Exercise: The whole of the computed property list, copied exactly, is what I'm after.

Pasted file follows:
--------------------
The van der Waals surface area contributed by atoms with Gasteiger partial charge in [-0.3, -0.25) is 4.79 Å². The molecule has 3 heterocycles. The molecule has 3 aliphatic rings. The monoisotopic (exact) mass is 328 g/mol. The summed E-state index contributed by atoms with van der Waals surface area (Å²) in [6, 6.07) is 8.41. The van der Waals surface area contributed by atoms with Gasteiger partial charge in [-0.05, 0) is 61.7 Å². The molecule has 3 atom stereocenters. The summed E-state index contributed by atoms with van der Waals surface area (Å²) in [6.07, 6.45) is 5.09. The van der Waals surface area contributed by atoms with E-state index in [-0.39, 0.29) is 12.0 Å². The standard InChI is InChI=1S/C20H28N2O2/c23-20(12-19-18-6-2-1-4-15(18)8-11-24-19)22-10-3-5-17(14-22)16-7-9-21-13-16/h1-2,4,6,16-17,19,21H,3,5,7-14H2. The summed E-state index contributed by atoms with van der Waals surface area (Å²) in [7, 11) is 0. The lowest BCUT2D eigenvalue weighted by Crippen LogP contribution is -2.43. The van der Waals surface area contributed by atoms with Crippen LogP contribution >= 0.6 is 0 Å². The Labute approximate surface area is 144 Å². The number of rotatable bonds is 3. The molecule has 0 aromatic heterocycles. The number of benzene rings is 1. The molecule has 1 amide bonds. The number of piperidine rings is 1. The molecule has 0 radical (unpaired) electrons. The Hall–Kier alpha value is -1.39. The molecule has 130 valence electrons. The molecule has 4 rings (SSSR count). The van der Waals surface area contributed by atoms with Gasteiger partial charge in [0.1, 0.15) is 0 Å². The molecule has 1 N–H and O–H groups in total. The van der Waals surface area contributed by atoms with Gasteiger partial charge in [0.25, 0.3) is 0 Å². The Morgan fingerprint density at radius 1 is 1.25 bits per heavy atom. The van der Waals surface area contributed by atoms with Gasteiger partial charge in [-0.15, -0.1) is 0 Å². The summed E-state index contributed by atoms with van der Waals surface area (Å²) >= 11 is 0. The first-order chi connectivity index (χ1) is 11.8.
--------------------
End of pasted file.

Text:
The van der Waals surface area contributed by atoms with Gasteiger partial charge in [-0.3, -0.25) is 4.79 Å². The molecule has 3 heterocycles. The molecule has 3 aliphatic rings. The monoisotopic (exact) mass is 328 g/mol. The summed E-state index contributed by atoms with van der Waals surface area (Å²) in [6, 6.07) is 8.41. The van der Waals surface area contributed by atoms with Gasteiger partial charge in [-0.05, 0) is 61.7 Å². The molecule has 3 atom stereocenters. The summed E-state index contributed by atoms with van der Waals surface area (Å²) in [6.07, 6.45) is 5.09. The van der Waals surface area contributed by atoms with E-state index in [-0.39, 0.29) is 12.0 Å². The standard InChI is InChI=1S/C20H28N2O2/c23-20(12-19-18-6-2-1-4-15(18)8-11-24-19)22-10-3-5-17(14-22)16-7-9-21-13-16/h1-2,4,6,16-17,19,21H,3,5,7-14H2. The summed E-state index contributed by atoms with van der Waals surface area (Å²) in [7, 11) is 0. The lowest BCUT2D eigenvalue weighted by Crippen LogP contribution is -2.43. The van der Waals surface area contributed by atoms with Crippen LogP contribution >= 0.6 is 0 Å². The Labute approximate surface area is 144 Å². The number of rotatable bonds is 3. The molecule has 0 aromatic heterocycles. The number of benzene rings is 1. The molecule has 1 amide bonds. The number of piperidine rings is 1. The molecule has 0 radical (unpaired) electrons. The Hall–Kier alpha value is -1.39. The molecule has 130 valence electrons. The molecule has 4 rings (SSSR count). The van der Waals surface area contributed by atoms with Gasteiger partial charge in [0.1, 0.15) is 0 Å². The molecule has 1 N–H and O–H groups in total. The van der Waals surface area contributed by atoms with Gasteiger partial charge in [0.25, 0.3) is 0 Å². The Morgan fingerprint density at radius 1 is 1.25 bits per heavy atom. The van der Waals surface area contributed by atoms with Gasteiger partial charge in [-0.15, -0.1) is 0 Å². The summed E-state index contributed by atoms with van der Waals surface area (Å²) >= 11 is 0. The first-order chi connectivity index (χ1) is 11.8.